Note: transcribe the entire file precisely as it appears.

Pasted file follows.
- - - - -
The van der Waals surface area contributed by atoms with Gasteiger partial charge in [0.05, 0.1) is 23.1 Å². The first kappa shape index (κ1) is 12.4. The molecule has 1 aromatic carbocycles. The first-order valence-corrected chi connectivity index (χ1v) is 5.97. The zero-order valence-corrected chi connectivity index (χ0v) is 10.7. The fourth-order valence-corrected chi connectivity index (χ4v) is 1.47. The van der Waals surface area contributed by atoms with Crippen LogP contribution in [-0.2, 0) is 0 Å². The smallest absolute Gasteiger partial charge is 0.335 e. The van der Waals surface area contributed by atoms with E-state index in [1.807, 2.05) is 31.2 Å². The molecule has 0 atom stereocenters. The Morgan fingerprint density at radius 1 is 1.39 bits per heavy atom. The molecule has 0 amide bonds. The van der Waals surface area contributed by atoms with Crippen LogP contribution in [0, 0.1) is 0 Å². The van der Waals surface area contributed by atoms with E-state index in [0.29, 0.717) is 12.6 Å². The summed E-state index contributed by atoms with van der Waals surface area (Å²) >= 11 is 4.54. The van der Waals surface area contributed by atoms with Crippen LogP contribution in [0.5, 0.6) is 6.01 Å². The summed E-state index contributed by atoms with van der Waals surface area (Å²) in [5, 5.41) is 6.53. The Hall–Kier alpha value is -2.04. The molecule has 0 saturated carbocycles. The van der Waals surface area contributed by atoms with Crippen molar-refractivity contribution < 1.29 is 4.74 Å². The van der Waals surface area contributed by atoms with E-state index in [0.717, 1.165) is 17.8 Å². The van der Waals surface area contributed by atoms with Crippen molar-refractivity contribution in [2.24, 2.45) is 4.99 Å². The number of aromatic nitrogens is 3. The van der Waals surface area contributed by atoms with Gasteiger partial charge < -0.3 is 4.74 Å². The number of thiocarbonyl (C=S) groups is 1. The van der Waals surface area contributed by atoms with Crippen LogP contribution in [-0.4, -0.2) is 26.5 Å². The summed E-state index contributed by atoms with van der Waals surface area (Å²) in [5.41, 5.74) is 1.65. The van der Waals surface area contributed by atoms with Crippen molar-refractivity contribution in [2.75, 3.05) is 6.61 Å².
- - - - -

The van der Waals surface area contributed by atoms with Gasteiger partial charge in [0.05, 0.1) is 23.1 Å². The first kappa shape index (κ1) is 12.4. The molecule has 1 aromatic carbocycles. The first-order valence-corrected chi connectivity index (χ1v) is 5.97. The zero-order valence-corrected chi connectivity index (χ0v) is 10.7. The fourth-order valence-corrected chi connectivity index (χ4v) is 1.47. The van der Waals surface area contributed by atoms with Crippen LogP contribution in [-0.2, 0) is 0 Å². The smallest absolute Gasteiger partial charge is 0.335 e. The van der Waals surface area contributed by atoms with E-state index in [1.807, 2.05) is 31.2 Å². The molecule has 0 atom stereocenters. The Morgan fingerprint density at radius 1 is 1.39 bits per heavy atom. The molecule has 0 amide bonds. The van der Waals surface area contributed by atoms with Crippen LogP contribution in [0, 0.1) is 0 Å². The van der Waals surface area contributed by atoms with E-state index in [0.29, 0.717) is 12.6 Å². The summed E-state index contributed by atoms with van der Waals surface area (Å²) >= 11 is 4.54. The van der Waals surface area contributed by atoms with Crippen LogP contribution in [0.5, 0.6) is 6.01 Å². The summed E-state index contributed by atoms with van der Waals surface area (Å²) in [5, 5.41) is 6.53. The Hall–Kier alpha value is -2.04. The molecule has 0 saturated carbocycles. The van der Waals surface area contributed by atoms with Crippen molar-refractivity contribution < 1.29 is 4.74 Å². The van der Waals surface area contributed by atoms with E-state index in [0.717, 1.165) is 17.8 Å². The van der Waals surface area contributed by atoms with Crippen molar-refractivity contribution in [2.24, 2.45) is 4.99 Å². The number of aromatic nitrogens is 3. The van der Waals surface area contributed by atoms with Gasteiger partial charge < -0.3 is 4.74 Å². The number of thiocarbonyl (C=S) groups is 1. The van der Waals surface area contributed by atoms with Crippen LogP contribution in [-0.4, -0.2) is 26.5 Å². The summed E-state index contributed by atoms with van der Waals surface area (Å²) in [5.41, 5.74) is 1.65. The van der Waals surface area contributed by atoms with Crippen molar-refractivity contribution in [2.75, 3.05) is 6.61 Å².